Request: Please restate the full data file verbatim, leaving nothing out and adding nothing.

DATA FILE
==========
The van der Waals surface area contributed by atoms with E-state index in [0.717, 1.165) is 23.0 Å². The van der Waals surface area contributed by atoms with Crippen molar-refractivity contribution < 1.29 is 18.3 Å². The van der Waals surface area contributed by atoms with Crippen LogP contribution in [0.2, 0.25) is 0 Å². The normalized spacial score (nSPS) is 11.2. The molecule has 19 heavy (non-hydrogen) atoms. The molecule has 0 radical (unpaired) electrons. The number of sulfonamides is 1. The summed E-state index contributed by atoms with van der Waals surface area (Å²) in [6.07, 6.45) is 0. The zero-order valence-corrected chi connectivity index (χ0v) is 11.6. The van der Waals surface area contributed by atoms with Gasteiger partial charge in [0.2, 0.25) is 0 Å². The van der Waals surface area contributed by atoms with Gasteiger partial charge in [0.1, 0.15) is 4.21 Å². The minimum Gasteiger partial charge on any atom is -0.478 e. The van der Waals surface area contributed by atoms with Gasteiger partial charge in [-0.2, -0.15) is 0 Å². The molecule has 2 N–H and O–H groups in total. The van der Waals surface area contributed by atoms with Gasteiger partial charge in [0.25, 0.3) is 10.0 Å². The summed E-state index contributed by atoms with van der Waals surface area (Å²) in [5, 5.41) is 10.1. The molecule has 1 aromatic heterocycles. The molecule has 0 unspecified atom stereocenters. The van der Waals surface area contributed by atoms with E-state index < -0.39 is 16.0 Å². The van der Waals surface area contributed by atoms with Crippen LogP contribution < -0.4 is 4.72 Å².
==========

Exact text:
The van der Waals surface area contributed by atoms with E-state index in [0.717, 1.165) is 23.0 Å². The van der Waals surface area contributed by atoms with Crippen molar-refractivity contribution < 1.29 is 18.3 Å². The van der Waals surface area contributed by atoms with Crippen LogP contribution in [0.2, 0.25) is 0 Å². The normalized spacial score (nSPS) is 11.2. The molecule has 19 heavy (non-hydrogen) atoms. The molecule has 0 radical (unpaired) electrons. The number of sulfonamides is 1. The summed E-state index contributed by atoms with van der Waals surface area (Å²) in [6.07, 6.45) is 0. The zero-order valence-corrected chi connectivity index (χ0v) is 11.6. The van der Waals surface area contributed by atoms with Gasteiger partial charge in [0.2, 0.25) is 0 Å². The van der Waals surface area contributed by atoms with Gasteiger partial charge in [0.1, 0.15) is 4.21 Å². The minimum Gasteiger partial charge on any atom is -0.478 e. The van der Waals surface area contributed by atoms with Gasteiger partial charge in [-0.2, -0.15) is 0 Å². The molecule has 2 N–H and O–H groups in total. The van der Waals surface area contributed by atoms with Gasteiger partial charge in [0.25, 0.3) is 10.0 Å². The summed E-state index contributed by atoms with van der Waals surface area (Å²) in [5, 5.41) is 10.1. The molecule has 1 aromatic heterocycles. The molecule has 0 unspecified atom stereocenters. The van der Waals surface area contributed by atoms with E-state index < -0.39 is 16.0 Å². The van der Waals surface area contributed by atoms with Crippen LogP contribution < -0.4 is 4.72 Å².